Kinda, not quite right.
Just checked at https://epbfi.com/internet/, 100 Mbps is $57.99... not free, but not bad. Triple-play goes for $132.82. It ain't Sweden, but not awful.
And whereas Bob the Politician would like campaign funding for keeping his job (would that be a part-time or a full-time job, by the way? term limits? what's the pay? does he really give a shit about keeping that job in a local city council?), he can get a lot more campaign donations by getting into bed with commercial internet providers with deeper pockets then some small-change locals.
And while one state's corruption laws vary from another's, a politician putting his friend (or relative) in charge of a government program, and then receiving campaign donations back, is at least easy-pickings for a local TV eye-team investigation report. Taking such a man's seat in the next election would be like shooting a fish in a barrel... just run on a campaign of anti-corruption and eliminating government waste. I'll bet Frontier or Comcast would be happy to pay for printing up your campaign signs.
And don't think customers who get service from Frontier don't send money through the Council's hands. Be it through fees or taxes, the City gets paid. Always. The only difference is whether there are shareholders who get a piece of the action.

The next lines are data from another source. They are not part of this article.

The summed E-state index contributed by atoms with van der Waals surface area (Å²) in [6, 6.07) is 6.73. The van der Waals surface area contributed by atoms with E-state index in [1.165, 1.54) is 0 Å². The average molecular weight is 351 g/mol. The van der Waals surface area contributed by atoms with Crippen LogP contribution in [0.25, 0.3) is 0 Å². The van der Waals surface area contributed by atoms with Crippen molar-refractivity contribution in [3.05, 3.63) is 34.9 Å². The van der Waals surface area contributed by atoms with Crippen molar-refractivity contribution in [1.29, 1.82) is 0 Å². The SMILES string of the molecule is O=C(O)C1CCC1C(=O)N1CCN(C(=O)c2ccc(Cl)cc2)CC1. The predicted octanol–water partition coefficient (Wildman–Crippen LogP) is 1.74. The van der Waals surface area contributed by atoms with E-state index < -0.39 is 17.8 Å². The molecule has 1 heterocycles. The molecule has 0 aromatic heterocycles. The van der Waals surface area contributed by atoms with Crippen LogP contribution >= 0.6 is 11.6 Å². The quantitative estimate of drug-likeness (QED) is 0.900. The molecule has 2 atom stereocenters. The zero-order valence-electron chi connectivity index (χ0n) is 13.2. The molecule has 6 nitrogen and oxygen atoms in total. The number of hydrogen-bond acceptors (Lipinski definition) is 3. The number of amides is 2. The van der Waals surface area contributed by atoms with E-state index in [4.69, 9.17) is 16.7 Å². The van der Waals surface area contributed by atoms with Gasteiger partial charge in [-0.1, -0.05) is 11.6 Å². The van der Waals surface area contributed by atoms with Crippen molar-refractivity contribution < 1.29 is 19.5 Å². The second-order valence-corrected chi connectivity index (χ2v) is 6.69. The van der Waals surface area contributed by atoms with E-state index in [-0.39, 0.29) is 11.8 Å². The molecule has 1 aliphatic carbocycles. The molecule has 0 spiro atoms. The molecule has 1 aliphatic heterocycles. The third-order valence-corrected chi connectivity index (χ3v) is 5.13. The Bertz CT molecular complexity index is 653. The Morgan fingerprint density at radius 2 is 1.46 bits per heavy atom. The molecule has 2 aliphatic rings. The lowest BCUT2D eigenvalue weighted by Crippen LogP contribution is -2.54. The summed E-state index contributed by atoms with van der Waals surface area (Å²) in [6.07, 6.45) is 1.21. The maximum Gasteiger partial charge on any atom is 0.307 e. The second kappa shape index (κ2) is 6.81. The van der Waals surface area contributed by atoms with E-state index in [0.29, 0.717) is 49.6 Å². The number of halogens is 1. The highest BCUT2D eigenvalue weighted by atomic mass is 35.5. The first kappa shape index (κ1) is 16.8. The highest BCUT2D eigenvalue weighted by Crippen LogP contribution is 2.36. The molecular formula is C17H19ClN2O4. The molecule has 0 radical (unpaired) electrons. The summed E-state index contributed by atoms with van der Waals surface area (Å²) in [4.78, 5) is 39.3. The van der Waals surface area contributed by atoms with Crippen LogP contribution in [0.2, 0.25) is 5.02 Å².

When Comcast runs the Internet, a substantial cut of the profit goes to shareholders, and another cut goes to expanding territory and growth, again to please shareholders to thereby drive up stock price and raise the value of the company, further increasing the wealth of the shareholders. When the City sets up its own internet, all profit goes back to the City to be redistributed by the Council, maybe to upgrade equipment, maybe to fix roads or schools, maybe as a local tax cut.
If the City Council's internet starts to suck, well, the customers are also voters, and they can replace a politician, maybe with the guy next door. On the other hand, if Comcast starts to suck in a town where there's no competition, customers can call customer service and wait on hold until they go insane. Comcast has enough customers that they don't have to listen to any customers. They only have to listen to shareholders... that is, shareholders with enough voting stock to threaten the sitting Board of Directors (currently, their stock price is $55.81, for just one little share; you can look up how many shares you'd have to buy to get anyone at the company to listen to you).
The point is, if you're a Chattanooga customer, and you're upset, you have a lot better chance of someone giving a shit than if you're a Comcast customer. Local politicians can fuck things up, sure, but unless the local politician is aiming to move higher to state of federal office (where the money is), then he's got to live with you, and probably would just as well keep you happy and off his lawn. A board member or senior management in Comcast, on the other hand, will never give a shit about who you are or what you think of your service, ever, unless maybe you start a class-action lawsuit, or a local broadband initiative in your home town. Then, you'll hear from their lawyers.